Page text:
11 Oct Our Favourite Squashes
All this month, we’ve been celebrating Squashtober and the amazing, awesome, super delicious fruits of the season. We thought we’d just take a moment to look at our own favourites, and see if you have any of your own!
This is probably Steve’s all-time favourite in the family. Butternut is an amazing winter squash that packs a lot of flavour and a lot of flesh into a convenient package.
Butternut squash is great as a standalone puree. It’s smooth texture makes it blend incredibly well, giving it a nice creamy profile when made into soup. It’s easy to prepare, and you can peel it with a vegetable peeler (or don’t — the skin is nice too).
A classic, and a great addition to any mean. Acorn squash is surprisingly versatile, whether sliced, roasted whole, or mashed. It’s a bit more stringy than butternut, which makes it a good substitute for pumpkin in recipes, and a good contrast when served alongside potatoes or sweet potato.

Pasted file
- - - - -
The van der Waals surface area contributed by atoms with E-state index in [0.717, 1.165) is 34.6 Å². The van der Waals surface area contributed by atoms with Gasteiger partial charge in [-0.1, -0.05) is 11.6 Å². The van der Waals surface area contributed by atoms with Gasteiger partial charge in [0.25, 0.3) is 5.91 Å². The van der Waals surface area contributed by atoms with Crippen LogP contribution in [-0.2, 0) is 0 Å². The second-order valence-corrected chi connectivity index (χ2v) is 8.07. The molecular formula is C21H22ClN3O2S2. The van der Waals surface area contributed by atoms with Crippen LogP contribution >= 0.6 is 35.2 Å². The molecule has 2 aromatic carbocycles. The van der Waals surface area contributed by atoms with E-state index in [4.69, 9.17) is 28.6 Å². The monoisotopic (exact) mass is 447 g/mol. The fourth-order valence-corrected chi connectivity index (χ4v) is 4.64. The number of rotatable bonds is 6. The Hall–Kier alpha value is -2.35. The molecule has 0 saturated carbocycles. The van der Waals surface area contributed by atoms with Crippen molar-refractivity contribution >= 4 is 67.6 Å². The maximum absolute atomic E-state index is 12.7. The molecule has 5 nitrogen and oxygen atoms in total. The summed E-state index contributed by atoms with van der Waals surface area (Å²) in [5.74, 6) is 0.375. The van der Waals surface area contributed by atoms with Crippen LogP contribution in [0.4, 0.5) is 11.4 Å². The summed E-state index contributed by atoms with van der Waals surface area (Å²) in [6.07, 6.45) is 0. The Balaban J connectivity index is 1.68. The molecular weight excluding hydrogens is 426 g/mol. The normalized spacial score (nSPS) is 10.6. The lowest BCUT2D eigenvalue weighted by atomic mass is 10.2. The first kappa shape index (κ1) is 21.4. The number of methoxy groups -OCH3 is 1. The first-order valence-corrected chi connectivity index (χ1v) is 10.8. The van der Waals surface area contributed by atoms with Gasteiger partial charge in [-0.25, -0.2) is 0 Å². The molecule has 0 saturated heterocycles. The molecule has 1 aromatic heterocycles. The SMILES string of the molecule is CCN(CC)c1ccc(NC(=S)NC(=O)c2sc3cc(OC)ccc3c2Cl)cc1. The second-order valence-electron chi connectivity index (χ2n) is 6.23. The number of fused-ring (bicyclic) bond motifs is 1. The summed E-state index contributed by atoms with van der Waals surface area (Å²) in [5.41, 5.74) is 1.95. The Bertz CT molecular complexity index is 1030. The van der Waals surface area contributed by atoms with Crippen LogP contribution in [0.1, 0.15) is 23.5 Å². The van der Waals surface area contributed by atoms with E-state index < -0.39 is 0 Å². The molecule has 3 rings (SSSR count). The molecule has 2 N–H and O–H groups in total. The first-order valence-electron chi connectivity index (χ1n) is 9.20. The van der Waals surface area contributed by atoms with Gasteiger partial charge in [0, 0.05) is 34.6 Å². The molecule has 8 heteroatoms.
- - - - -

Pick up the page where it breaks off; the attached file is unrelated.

It’s also tough, and stores really well for up to several months.
You didn’t know this was a squash, did you?
Zucchini is a mild, watery summer squash, often mistaken for being in the cucumber family. Its soft flesh is actually a good substitute or companion to cucumber. We like it chunky in sauces or blended into smoothies. It can also be made into jelly or added to muffins for extra moisture.
Spaghetti squash has made a real surge in the kitchen lately, probably due to the sudden popularity of low-carb and gluten-free cooking. As a low-calorie, low-starch replacement for pasta, it’s the stringiest of the squashes.
Cooked simply by cutting it in half and steaming or microwaving, it’s a staple in our house for those times when we’re craving Italian, but don’t want to go all out with a heavy pasta dish.
Good old pumpkin rounds out our top list of favourite squashes, but it’s by no means in last place. It’s bold, flavourful, and so versatile.
Sure, it’s often associated with pies and baking. But we’ve added it to everything from smoothies to pancakes to pasta sauces. It makes a great soup, and has a strong enough flavour to hold up to most savoury profiles.
And yes, it even makes a good ice cream!